What is your role as a governance professional?

‘As an educator, I guess my role is like a time traveller, bridging the past and the present and taking the present into the future. Please allow me to explain. What is knowledge, and in this particular context, business knowledge? In a nutshell, it is the summing up of wisdom and experiences into concepts and models. University is where not only the transfer but also creation of knowledge happens. When we educate students, we are passing on the baton of knowledge to the next generation. When we do research, we are conquering the frontier of the unknown and extending our knowledge into the future. As such, while I do not carry fancy titles, I am proud to represent a sector playing a pivotal role in the nurturing of governance professionals, current and future.’ 

What was your career path to your current role?

‘My academic career started in New Zealand. I joined The Open University of Hong Kong (OUHK) as a lecturer in 1995 and gradually moved up in rank to full professor in 2008. I assumed the role of Associate Dean of the Lee Shau Kee School of Business and Administration in 2010, and was appointed Dean in 2015. I initiated the production of a number of television programmes on corporate governance, management and marketing for the university’s “Open for Learning” programme, which was broadcast on the-then two major public broadcasting channels in Hong Kong to promote lifelong learning. In particular, the “Corporate Governance in Action” programme was a collaboration with The Hong Kong Institute of Chartered Secretaries, which received excellent feedback from the public and within the profession. As an academic, I have published widely in international refereed journals, covering areas such as business ethics, global management and marketing. Serving as a specialist for the Hong Kong Council for Accreditation of Academic and Vocational Qualifications (HKCAAVQ), I am regularly invited to chair, or be an expert member, on panels for the accreditation of both local and overseas degree programmes offered in Hong Kong.’

What value does governance bring to organisations and to wider society?

‘Governance is as old as time. Governance issues were relevant to the priests in 18th-century BC Babylon who created the world’s first recorded banking system. At its core, governance comes into play where someone is the manager of other people’s money rather than their own, as Adam Smith points out in Book 5, Chapter 1 of his masterpiece The Wealth of Nations. The core value of governance is imposing checks and balances to steer the convergence of the many interests among stakeholders. In fact, the shift away from a shareholder primacy to a multi-stakeholder approach, emphasising the need to serve the common good, actually brings us back to Adam Smith’s view. In Book 1, Chapter 8 of The Wealth of Nations, he writes that – “No society can surely be flourishing and happy, of which the far greater part of the members are poor and miserable. It is but equity, besides, that they who feed, clothe, and lodge the whole body of the people, should have such a share of the produce of their own labour as to be themselves tolerably well fed, clothed and lodged.” This is food for thought for everyone against the backdrop of globalisation.’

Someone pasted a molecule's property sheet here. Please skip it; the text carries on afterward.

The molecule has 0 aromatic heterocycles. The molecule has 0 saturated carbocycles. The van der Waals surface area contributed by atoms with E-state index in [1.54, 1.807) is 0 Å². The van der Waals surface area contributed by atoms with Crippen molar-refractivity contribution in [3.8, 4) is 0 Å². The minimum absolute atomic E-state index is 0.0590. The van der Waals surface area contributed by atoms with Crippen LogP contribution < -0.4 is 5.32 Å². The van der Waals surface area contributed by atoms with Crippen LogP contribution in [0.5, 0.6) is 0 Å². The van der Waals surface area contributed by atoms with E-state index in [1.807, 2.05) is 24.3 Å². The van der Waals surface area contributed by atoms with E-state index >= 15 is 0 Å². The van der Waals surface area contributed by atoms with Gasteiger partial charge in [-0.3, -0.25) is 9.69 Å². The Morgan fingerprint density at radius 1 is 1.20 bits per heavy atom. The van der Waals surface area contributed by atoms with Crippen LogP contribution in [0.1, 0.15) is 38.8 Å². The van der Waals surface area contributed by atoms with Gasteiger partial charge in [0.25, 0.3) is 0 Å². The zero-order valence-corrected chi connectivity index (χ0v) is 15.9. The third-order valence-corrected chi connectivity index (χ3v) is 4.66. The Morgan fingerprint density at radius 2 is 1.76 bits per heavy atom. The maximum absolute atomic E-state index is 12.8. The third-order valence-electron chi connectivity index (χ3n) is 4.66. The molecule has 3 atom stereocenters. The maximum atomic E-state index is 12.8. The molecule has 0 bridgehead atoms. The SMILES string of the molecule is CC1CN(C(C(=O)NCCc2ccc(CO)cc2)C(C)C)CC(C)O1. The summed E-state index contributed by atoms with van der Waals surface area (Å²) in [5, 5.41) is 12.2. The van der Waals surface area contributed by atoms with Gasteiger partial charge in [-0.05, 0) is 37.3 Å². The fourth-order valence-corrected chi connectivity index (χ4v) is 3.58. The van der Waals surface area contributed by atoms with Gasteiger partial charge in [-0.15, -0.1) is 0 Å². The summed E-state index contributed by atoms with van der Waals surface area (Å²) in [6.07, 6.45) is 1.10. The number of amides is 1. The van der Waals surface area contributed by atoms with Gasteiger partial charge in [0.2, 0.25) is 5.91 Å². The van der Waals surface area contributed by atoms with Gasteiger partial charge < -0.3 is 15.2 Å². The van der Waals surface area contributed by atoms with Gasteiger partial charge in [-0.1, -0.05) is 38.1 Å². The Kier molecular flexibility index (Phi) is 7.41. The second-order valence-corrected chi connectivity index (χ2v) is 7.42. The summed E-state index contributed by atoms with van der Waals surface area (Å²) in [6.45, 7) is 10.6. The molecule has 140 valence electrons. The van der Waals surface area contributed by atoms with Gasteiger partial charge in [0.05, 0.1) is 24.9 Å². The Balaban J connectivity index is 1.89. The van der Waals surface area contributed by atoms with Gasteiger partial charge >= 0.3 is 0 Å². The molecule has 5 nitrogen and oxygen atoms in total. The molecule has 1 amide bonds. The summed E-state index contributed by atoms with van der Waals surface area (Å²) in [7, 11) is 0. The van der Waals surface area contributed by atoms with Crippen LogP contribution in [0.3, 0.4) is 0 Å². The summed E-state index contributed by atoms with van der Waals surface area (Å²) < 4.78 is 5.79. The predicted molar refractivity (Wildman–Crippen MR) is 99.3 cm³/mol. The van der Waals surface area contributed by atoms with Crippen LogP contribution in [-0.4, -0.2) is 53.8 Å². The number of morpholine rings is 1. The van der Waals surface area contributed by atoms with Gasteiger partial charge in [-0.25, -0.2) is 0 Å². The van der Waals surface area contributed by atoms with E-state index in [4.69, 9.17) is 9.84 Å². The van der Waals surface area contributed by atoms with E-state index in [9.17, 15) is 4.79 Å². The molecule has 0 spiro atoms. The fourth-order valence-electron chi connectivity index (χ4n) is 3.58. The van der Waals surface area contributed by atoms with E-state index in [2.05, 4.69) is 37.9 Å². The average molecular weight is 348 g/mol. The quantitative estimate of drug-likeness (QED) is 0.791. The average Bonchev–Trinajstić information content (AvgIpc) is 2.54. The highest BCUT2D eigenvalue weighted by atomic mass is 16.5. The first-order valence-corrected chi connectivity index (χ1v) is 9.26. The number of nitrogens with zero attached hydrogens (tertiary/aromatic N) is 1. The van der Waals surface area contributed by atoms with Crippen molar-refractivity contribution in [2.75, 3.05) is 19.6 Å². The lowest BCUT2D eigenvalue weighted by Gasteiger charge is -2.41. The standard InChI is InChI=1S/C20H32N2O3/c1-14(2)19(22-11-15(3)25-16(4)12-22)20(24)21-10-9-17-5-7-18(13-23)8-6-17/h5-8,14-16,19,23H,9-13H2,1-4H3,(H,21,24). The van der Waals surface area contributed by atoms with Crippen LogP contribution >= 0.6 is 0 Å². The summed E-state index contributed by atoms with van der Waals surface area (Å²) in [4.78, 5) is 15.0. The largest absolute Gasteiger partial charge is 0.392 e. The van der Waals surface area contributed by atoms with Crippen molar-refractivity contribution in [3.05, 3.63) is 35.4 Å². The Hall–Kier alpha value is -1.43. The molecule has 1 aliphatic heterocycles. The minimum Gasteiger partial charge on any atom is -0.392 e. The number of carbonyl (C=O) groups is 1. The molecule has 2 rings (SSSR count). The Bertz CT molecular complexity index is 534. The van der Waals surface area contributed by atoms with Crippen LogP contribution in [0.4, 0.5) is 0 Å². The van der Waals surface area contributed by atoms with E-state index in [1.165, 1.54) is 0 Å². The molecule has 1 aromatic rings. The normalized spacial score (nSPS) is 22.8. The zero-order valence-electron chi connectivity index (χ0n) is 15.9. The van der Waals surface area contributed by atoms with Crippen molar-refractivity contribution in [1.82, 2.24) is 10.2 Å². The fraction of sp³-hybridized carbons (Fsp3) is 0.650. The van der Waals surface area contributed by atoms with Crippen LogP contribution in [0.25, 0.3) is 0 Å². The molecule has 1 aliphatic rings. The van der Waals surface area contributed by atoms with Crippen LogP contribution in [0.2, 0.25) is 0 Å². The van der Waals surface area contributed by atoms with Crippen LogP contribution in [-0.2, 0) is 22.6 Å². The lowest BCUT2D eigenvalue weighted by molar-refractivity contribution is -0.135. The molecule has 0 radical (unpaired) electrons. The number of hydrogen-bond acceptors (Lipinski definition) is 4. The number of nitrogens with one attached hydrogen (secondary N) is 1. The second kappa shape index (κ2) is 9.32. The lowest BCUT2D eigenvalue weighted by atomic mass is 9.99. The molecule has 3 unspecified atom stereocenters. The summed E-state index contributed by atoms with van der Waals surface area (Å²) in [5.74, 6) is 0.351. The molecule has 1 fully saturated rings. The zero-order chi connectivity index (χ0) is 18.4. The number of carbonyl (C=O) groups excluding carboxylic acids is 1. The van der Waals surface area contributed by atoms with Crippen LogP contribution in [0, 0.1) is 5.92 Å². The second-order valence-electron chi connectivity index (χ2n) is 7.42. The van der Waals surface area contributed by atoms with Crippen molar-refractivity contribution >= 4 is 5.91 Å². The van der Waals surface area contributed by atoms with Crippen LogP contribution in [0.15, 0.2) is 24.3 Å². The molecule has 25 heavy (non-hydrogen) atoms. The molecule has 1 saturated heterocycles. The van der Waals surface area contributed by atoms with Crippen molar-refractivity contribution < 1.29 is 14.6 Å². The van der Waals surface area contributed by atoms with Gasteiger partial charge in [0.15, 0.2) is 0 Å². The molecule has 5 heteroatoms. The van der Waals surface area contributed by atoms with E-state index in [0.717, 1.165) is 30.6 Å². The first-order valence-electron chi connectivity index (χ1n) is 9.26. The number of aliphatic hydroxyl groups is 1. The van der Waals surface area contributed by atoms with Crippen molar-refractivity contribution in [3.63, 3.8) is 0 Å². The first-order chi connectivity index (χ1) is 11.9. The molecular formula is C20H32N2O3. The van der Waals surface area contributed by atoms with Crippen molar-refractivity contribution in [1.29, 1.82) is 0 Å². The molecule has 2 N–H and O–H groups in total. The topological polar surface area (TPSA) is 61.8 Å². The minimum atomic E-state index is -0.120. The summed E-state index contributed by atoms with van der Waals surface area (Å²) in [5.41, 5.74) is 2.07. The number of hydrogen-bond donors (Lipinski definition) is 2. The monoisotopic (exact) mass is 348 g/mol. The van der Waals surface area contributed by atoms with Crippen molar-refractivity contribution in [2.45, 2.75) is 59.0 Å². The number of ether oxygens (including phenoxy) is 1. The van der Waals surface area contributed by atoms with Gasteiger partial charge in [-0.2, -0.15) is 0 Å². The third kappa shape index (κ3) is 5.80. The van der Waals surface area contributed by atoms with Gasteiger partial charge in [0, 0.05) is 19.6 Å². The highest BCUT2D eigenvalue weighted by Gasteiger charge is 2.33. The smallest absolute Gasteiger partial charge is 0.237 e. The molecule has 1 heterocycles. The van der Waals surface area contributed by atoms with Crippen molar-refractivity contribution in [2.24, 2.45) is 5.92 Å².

What qualities do you think are needed to be a successful governance professional?

‘Since I was talking about Adam Smith, I think the virtues he outlined in another of his masterworks, The Theory of Moral Sentiments, can be a useful guide. He mentions that a virtuous person has four qualities: prudence, justice, beneficence and self-command. I think these are also the quintessential qualities that make a successful, or more importantly, good governance professional.

Prudence allows us to moderate our excesses, while justice motivates us to be accountable for our actions. As such, both are imperative in the pursuit of corporate social responsibility. Corporate scandals harm not just the companies involved, but also the lives of those who placed their trust in those companies. Meanwhile, beneficence inevitably promotes the fulfilment of the happiness of others. This reassembles the “creating shared value” concept whereby the purpose of a company should be to satisfy social needs. Finally, self-command contains our passions and reins in our destructive actions, thereby performing a crucial aspect of governance – risk management.’

How do you think governance will evolve in the future?

‘A silver lining of the current crisis is the unique opportunity for all of us to develop new perspectives. “Conscious capitalism” is perhaps an area which will get more attention in the future. In short, this suggests that profit-seeking should not be the only purpose of businesses – they should use their resources to address the economic, social and environmental challenges confronting society. Clearly, the practice of governance will need to adapt in turn to this new focus on the common good.’

What inspires you in your life and work?

‘It may sound clichéd, but if it is not for nurturing youth, why else would I have become a business educator?’

How do you fill your time outside work?

‘Nothing much. Since my schedule is packed with engagements most of the time, I either spend time with family or become a couch potato whenever I can afford to.’